Frisky humpback whales and a blue whale, etc etc

Two humpback whales on a glassy surface.  One has its long pectoral flipper  high in the air.

Two humpback whales on a glassy surface. One has its long pectoral flipper high in the air.

The sky was overcast, thin in a few spots, thick in others. But there was zero wind, glassy seas and no swells. Calm sea conditions prevailed in the Channel and made watching for animal life spectacular. About a mile outside Santa Barbara Harbor, Captain Mat stopped the Condor Express and right in the middle of a small pod of common dolphins we watched 4 humpback whales. The water was exceptionally clear this close to shore and looking straight down on the common dolphins was fantastic. After a sufficient amount of time for maximum enjoyment of these humpbacks and dolphins, we headed west.

Our westerly route was set by Captain Mat after a conversation with one of the big, heavy hitting oil platform supply ships that had reported whales to the far northwest end of the Channel. However we did slow down for a big Mola mola (ocean sunfish) that came alongside the boat. Soon thereafter we saw another Mola, this time it was a behemoth and it was so close you could look directly into its highly moveable eyeballs. This puppy dog weighed at least 600 pounds.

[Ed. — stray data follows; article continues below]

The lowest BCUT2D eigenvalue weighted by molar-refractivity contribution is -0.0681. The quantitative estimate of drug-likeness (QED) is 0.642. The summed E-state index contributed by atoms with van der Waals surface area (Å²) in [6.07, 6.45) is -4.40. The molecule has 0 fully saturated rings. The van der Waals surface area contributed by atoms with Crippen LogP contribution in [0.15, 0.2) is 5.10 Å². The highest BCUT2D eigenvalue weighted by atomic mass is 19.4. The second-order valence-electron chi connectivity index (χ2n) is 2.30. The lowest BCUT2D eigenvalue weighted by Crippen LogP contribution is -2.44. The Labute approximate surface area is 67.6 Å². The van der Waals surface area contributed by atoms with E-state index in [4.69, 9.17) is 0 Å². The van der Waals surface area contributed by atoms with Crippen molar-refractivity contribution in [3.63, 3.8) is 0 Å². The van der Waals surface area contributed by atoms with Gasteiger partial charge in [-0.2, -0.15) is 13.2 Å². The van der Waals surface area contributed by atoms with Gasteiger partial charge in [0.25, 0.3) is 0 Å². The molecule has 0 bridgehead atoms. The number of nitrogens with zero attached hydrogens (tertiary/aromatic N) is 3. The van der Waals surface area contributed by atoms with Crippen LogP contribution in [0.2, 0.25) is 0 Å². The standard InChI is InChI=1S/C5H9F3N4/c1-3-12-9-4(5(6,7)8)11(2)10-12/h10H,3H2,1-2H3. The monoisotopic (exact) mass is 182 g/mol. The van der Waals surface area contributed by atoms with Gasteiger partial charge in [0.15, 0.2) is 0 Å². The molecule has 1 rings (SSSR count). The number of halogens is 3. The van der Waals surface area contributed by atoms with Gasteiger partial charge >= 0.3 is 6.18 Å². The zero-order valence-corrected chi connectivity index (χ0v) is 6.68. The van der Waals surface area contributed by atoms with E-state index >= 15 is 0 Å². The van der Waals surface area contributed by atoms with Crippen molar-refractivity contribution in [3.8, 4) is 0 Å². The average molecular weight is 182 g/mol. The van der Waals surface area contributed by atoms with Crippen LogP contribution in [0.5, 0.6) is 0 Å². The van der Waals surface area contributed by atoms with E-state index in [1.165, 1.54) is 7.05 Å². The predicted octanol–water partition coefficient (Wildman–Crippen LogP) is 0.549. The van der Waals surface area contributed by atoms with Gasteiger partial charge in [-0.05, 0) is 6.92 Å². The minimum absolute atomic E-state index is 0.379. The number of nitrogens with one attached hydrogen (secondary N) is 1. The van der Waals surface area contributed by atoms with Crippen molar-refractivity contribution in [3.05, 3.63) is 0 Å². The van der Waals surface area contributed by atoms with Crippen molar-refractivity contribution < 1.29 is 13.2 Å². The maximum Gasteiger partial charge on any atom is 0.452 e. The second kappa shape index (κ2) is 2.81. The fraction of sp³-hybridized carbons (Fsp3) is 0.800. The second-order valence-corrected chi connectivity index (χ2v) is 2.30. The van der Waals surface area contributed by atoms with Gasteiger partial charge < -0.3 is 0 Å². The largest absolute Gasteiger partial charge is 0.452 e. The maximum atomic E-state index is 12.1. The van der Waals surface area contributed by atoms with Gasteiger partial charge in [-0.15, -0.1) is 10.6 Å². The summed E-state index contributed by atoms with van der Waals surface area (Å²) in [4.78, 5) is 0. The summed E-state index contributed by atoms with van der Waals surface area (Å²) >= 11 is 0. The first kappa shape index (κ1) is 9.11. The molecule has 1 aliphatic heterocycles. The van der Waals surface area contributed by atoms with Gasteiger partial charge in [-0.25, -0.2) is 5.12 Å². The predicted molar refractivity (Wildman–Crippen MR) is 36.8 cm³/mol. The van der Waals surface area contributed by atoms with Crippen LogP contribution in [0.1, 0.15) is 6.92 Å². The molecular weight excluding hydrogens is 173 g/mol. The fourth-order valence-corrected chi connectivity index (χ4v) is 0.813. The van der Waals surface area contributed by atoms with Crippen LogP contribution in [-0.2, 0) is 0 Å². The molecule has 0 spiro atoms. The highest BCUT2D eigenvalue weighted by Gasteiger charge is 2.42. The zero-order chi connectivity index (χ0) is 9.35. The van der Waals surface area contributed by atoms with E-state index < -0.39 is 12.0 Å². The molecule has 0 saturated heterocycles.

Our target was “the big three” oil platforms up west of Gaviota and in deep water (1200 feet+). Past Platform Hondo, and en route to Platforms Harvest and Heritage, we had our first sighting of a giant blue whale in two weeks. We stayed with this monster for about four or five breathing cycles and then got back on our westerly course.

The hot tip to go west was not false. Before long we had another four humpback whales (two pairs….all adults). These whales were tagging along behind a nice sized herd of common dolphins (we saw 1500 or so all totaled today), and seabird activity was abundant. After quite a long period of following these whales, that followed the dolphins…all fairly routine, one of the humpbacks began slapping its long white pectoral flipper repeatedly. It was creating quite a ruckus, even though it was side by side with its docile partner that did not appear to care at all about these antics.

Don’t take your eyes off the pect-slapping humpback too long because BAM! This same whale took off and breached about 8 times. Two of the other whales surfaced right alongside the Condor Express a few times as well. We definitely hit the jackpot, experiencing quite a few of the wild and frisky behaviors that humpback legends are made of.

I’ll post up my photographs sometime tomorrow.
http://www.CondorExpressPhotos.com

best regards
Bob Perry
Condor Express

PS there was also a brief look at a somewhat small and shy blue shark.

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